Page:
2. Aren’t sure what sales coaches are supposed to do

Many sales managers struggle to transition from selling to management because they haven’t developed the new skill set they need. Some people are naturally good at coaching others. But for most of us, coaching takes practice and patience. It’s far better to assume sales reps that get promoted to sales managers are not going to be effective coaches right off the bat. It takes time to replace that competitive selling mentality with a more constructive coaching mentality.

3. Aren’t being adequately supported by their organizations

Sales training is a big budget, high visibility endeavor in many organizations. It’s easy to see the role a sales rep plays in making a new product launch successful, but less easy to see what the sales manager needs to succeed. The training support of sales managers needs to be carefully considered. The goal should be to turn sales managers into empowered coaches by implementing a comprehensive training program that includes opportunities to practice and get meaningful feedback.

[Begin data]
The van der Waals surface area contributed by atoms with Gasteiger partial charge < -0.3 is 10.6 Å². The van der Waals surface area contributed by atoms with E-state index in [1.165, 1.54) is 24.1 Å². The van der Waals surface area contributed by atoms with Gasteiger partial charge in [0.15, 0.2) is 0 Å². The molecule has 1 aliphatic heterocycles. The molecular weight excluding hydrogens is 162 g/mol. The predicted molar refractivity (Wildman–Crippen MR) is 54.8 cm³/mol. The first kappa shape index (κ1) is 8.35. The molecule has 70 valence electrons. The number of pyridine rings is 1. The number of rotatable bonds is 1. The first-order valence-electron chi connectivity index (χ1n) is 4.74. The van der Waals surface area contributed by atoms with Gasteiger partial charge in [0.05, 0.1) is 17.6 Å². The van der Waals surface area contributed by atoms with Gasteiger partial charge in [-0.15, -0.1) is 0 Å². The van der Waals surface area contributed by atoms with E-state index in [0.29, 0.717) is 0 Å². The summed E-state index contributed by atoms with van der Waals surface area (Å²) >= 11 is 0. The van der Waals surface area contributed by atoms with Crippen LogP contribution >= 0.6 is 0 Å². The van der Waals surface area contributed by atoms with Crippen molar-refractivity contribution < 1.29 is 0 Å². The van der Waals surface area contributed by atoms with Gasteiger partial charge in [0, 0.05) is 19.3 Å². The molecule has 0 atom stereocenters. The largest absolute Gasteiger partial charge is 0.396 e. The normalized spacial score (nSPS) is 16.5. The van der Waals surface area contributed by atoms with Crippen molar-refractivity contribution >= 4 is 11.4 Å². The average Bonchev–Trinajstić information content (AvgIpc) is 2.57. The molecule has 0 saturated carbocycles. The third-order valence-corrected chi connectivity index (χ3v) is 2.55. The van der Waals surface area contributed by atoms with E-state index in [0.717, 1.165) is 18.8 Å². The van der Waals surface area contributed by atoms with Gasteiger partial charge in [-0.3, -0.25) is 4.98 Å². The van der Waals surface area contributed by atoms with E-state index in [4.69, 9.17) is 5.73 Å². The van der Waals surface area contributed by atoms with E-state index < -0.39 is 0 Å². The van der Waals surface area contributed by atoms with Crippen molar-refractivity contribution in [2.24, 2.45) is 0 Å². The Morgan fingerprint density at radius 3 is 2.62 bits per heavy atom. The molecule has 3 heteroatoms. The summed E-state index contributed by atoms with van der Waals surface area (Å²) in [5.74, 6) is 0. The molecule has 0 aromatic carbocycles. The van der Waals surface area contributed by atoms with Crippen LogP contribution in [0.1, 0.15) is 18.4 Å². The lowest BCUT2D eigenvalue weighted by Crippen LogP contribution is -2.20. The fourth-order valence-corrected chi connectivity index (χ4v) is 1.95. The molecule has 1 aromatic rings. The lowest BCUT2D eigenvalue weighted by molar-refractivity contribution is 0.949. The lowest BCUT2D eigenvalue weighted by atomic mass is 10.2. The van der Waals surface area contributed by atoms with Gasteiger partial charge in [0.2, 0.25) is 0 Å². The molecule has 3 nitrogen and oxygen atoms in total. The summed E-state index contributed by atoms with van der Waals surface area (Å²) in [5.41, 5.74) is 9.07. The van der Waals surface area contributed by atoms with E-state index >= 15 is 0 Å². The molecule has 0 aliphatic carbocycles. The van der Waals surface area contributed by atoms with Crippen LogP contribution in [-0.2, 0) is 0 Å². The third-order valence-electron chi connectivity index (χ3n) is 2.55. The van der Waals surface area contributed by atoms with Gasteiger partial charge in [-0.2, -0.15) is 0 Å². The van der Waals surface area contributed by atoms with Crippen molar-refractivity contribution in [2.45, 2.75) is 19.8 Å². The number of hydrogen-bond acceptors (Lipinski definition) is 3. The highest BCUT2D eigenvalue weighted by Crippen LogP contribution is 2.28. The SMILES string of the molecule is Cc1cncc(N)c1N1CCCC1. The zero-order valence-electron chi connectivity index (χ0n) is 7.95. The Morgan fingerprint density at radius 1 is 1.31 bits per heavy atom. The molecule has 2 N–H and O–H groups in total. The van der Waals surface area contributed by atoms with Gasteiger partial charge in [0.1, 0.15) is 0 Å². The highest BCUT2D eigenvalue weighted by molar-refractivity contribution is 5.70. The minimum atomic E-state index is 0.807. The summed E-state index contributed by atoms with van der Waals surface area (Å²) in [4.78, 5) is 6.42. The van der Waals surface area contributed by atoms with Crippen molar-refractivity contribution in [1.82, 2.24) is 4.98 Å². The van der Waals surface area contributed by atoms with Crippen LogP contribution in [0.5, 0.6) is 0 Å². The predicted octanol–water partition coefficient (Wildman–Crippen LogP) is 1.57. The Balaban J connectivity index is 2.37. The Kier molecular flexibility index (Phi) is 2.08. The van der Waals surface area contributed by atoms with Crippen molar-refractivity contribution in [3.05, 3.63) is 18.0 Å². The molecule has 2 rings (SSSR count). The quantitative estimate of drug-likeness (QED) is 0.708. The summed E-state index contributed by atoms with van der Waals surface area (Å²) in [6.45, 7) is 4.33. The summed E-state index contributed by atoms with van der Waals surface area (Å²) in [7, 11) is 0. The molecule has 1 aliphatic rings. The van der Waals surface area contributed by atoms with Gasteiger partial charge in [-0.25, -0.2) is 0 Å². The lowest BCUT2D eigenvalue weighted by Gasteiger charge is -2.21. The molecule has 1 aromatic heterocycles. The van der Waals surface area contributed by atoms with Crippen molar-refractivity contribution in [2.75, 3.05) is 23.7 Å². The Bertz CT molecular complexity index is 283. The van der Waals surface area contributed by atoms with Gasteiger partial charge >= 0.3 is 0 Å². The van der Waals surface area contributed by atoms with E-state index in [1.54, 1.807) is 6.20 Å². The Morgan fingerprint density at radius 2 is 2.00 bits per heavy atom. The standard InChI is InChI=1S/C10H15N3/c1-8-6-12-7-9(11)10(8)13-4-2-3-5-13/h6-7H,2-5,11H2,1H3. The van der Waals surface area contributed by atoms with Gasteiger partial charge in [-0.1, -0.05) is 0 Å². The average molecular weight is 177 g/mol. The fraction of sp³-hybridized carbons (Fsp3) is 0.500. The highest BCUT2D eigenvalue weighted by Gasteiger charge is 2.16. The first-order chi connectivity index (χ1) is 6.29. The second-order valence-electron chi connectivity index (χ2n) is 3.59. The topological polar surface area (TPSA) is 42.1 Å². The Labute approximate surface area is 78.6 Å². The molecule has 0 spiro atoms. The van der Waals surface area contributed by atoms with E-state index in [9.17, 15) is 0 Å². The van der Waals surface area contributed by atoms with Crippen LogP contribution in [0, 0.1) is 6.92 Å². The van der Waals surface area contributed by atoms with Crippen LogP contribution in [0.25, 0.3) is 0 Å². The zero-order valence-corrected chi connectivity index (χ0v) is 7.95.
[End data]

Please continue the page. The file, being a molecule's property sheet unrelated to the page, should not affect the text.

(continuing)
4. Can’t reach their busy reps 

When sales reps are out in the field all day, it’s hard to coach them without that face-to-face interaction on a regular basis. Finding the time to sit down with sales reps and give feedback can be challenging. And when sales reps do get feedback, sometimes the only feedback they get is whether or not they’re winning or losing their sales. The attitudes and aptitudes that are driving those results, good or bad, are largely ignored.

How to Solve the Problem

As you can see, coaching comes with lots of challenges. BLP President Sharon Boller suggests the following four solutions:

1. Create performance rubrics and coaching guides that reflect the realities of the work environment.

Design the coaching experience to fit within the workflow of the sales manager and the sales rep. Don’t over-engineer it and clarify how and where coaching fits into the workflow.

2. Provide annotated examples of good and bad.

Let sales managers see both extremes, and then create self-evaluation tools that enable them to rate themselves against these standards of good and bad. Make it easy for managers to self-reflect.

3. Assist sales managers in figuring out what reps need coaching on.

Use automated reinforcement tools that help reinforce key skills and provide managers with detailed feedback on what employees do and do not know and know how to do. Knowledge Guru is one such tool; others exist as well.

4. Reward managers for coaching.

People will do what they are rewarded for doing. If coaching isn’t valued and acknowledged as important to the organization, it will not happen.